Hoping for a pregnancy can sometimes be a long burden for some mothers and couples. But with some luck – and often with a lot of medical help – the hoping can result in a child. Researchers have now investigated if this parental infertility can be linked to the performance in school later on in the child’s life.
My first reaction when I read this, was: but this happened even before the conception?!? My second thought was that there could be a correlational link and this study did find such a link: involuntary childlessness prior to either a first or a second birth is associated with lower academic achievement — both test scores and grade point average — at age 16, even if the period of infertility was prior to a sibling’s birth rather than the child’s own. It’s a result I’ll have to chew on for some time.
From the press release:
How does resolved parental infertility relate to children’s performance in school?
A University of Illinois at Chicago sociologist considers this question in a sample of all Swedish births between 1988 and 1995.
Findings from the co-authored study suggest that involuntary childlessness prior to either a first or a second birth is associated with lower academic achievement– both test scores and grade point average– at age 16, even if the period of infertility was prior to a sibling’s birth rather than the child’s own.
The authors also find that infertility among parents who already have a first child, known as “secondary infertility,” has negative effects on how first- and second-born children perform in school only when the family did not already experience infertility before a first birth.
“Our results suggest that we need to be thinking of infertility as a cumulative physical and social experience, with effects extending well beyond the point at which a child is ultimately born,” said Amelia Branigan, the study’s lead author and UIC visiting assistant professor of sociology.
Branigan and co-author Jonas Helgertz of Lund University used data from the Swedish Interdisciplinary Panel, which links multiple Swedish government registers.
Infertility is measured as the number of years that parents spent trying to conceive, reported by the mother after a baby is delivered. Grades and test scores were measured at grade 9, when children are about 16 years old.
“To our knowledge, no large U.S. data source currently includes measures of both years of infertility, as well as long-term outcomes in parents and in children ultimately born,” Branigan said.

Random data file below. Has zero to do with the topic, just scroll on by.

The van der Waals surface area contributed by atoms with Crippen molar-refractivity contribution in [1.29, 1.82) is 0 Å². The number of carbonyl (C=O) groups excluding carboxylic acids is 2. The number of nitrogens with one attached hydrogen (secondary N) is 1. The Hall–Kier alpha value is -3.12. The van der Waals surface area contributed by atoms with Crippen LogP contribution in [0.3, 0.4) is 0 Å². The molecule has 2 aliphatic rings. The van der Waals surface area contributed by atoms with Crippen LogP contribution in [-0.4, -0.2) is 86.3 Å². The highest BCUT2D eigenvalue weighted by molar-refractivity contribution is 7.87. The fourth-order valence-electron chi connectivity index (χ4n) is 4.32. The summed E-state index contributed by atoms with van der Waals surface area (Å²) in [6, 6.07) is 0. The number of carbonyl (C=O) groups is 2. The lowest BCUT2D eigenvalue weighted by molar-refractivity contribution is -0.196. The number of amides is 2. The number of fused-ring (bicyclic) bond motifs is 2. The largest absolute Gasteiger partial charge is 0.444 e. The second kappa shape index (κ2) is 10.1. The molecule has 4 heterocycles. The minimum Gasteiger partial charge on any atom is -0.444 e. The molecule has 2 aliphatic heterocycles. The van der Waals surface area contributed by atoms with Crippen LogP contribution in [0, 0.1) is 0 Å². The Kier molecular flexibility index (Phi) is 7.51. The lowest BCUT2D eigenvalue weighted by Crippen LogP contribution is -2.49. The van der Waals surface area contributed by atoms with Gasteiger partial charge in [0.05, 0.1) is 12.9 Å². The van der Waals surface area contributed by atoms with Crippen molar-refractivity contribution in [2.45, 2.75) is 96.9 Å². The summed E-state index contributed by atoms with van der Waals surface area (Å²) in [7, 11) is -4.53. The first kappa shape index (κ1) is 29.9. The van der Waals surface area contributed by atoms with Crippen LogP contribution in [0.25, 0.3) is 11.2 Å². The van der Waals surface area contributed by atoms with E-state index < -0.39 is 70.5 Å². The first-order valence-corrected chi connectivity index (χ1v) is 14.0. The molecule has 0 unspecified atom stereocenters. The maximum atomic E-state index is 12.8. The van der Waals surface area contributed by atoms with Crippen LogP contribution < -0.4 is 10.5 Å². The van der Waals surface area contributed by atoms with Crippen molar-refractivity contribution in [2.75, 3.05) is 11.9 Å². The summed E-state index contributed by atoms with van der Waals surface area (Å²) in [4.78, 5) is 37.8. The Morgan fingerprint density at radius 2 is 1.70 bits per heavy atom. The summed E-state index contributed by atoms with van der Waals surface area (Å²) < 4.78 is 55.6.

As no previous study has considered the long-term socioeconomic consequences of resolved infertility for the children ultimately conceived, Branigan emphasizes that further research is needed to determine specific mechanisms driving this relationship.
She notes that the direction of the finding is consistent with previous studies on younger children, which point to parents’ experience of infertility as one likely factor connecting resolved infertility to child outcomes.
“Researchers have suggested that infertility may be a more traumatic experience for parents than is often recognized, with potential consequences on parenting even after infertility is ‘resolved’ by the birth of a child,” Branigan said.
Abstract of the study:
Although difficulty conceiving a child has long been a major medical and social preoccupation, it has not been considered as a predictor of long-term outcomes in children ultimately conceived. This is consistent with a broader gap in knowledge regarding the consequences of parental health for educational performance in offspring. Here we address that omission, asking how resolved parental infertility relates to children’s academic achievement. In a sample of all Swedish births between 1988 and 1995, we find that involuntary childlessness prior to either a first or a second birth is associated with lower academic achievement (both test scores and GPA) in children at age 16, even if the period of infertility was prior to a sibling’s birth rather than the child’s own. Our results support a conceptualization of infertility as a cumulative physical and social experience with effects extending well beyond the point at which a child is born, and emphasize the need to better understand how specific parental health conditions constrain children’s educational outcomes.